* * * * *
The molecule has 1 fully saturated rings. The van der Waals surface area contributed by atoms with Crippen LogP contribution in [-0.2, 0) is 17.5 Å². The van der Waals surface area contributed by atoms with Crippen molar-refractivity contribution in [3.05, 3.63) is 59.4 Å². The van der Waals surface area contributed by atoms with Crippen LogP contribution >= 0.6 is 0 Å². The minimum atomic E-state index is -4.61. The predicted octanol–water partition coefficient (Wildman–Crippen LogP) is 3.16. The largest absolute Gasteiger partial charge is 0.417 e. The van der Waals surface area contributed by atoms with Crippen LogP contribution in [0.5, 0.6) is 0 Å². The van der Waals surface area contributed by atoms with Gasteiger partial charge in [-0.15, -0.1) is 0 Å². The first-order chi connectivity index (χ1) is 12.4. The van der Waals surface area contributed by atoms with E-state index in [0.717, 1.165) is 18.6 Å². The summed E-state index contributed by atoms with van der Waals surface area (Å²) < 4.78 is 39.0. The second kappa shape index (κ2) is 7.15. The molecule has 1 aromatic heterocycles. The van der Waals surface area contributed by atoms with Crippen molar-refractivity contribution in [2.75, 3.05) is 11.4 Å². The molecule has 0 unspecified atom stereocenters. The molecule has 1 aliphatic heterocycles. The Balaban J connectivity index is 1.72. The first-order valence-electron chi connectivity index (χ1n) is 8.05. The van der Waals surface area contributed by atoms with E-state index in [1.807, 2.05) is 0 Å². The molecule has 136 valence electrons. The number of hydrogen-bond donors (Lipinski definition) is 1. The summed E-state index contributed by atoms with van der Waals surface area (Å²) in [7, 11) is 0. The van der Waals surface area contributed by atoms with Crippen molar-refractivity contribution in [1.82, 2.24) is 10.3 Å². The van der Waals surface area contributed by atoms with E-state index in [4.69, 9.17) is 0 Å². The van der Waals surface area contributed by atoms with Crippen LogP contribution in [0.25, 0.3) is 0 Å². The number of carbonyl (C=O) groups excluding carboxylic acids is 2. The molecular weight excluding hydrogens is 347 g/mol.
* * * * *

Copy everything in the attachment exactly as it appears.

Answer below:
The molecule has 1 fully saturated rings. The van der Waals surface area contributed by atoms with Crippen LogP contribution in [-0.2, 0) is 17.5 Å². The van der Waals surface area contributed by atoms with Crippen molar-refractivity contribution in [3.05, 3.63) is 59.4 Å². The van der Waals surface area contributed by atoms with Crippen LogP contribution >= 0.6 is 0 Å². The minimum atomic E-state index is -4.61. The predicted octanol–water partition coefficient (Wildman–Crippen LogP) is 3.16. The largest absolute Gasteiger partial charge is 0.417 e. The van der Waals surface area contributed by atoms with Crippen LogP contribution in [0.5, 0.6) is 0 Å². The van der Waals surface area contributed by atoms with Gasteiger partial charge in [-0.15, -0.1) is 0 Å². The first-order chi connectivity index (χ1) is 12.4. The van der Waals surface area contributed by atoms with E-state index in [0.717, 1.165) is 18.6 Å². The summed E-state index contributed by atoms with van der Waals surface area (Å²) < 4.78 is 39.0. The second kappa shape index (κ2) is 7.15. The molecule has 1 aromatic heterocycles. The van der Waals surface area contributed by atoms with Crippen molar-refractivity contribution in [2.75, 3.05) is 11.4 Å². The molecule has 0 unspecified atom stereocenters. The molecule has 1 aliphatic heterocycles. The Balaban J connectivity index is 1.72. The first-order valence-electron chi connectivity index (χ1n) is 8.05. The van der Waals surface area contributed by atoms with E-state index in [1.807, 2.05) is 0 Å². The molecule has 136 valence electrons. The number of hydrogen-bond donors (Lipinski definition) is 1. The summed E-state index contributed by atoms with van der Waals surface area (Å²) in [7, 11) is 0. The van der Waals surface area contributed by atoms with Crippen molar-refractivity contribution in [1.82, 2.24) is 10.3 Å². The van der Waals surface area contributed by atoms with E-state index in [4.69, 9.17) is 0 Å². The van der Waals surface area contributed by atoms with Crippen LogP contribution in [0.25, 0.3) is 0 Å². The number of carbonyl (C=O) groups excluding carboxylic acids is 2. The molecular weight excluding hydrogens is 347 g/mol.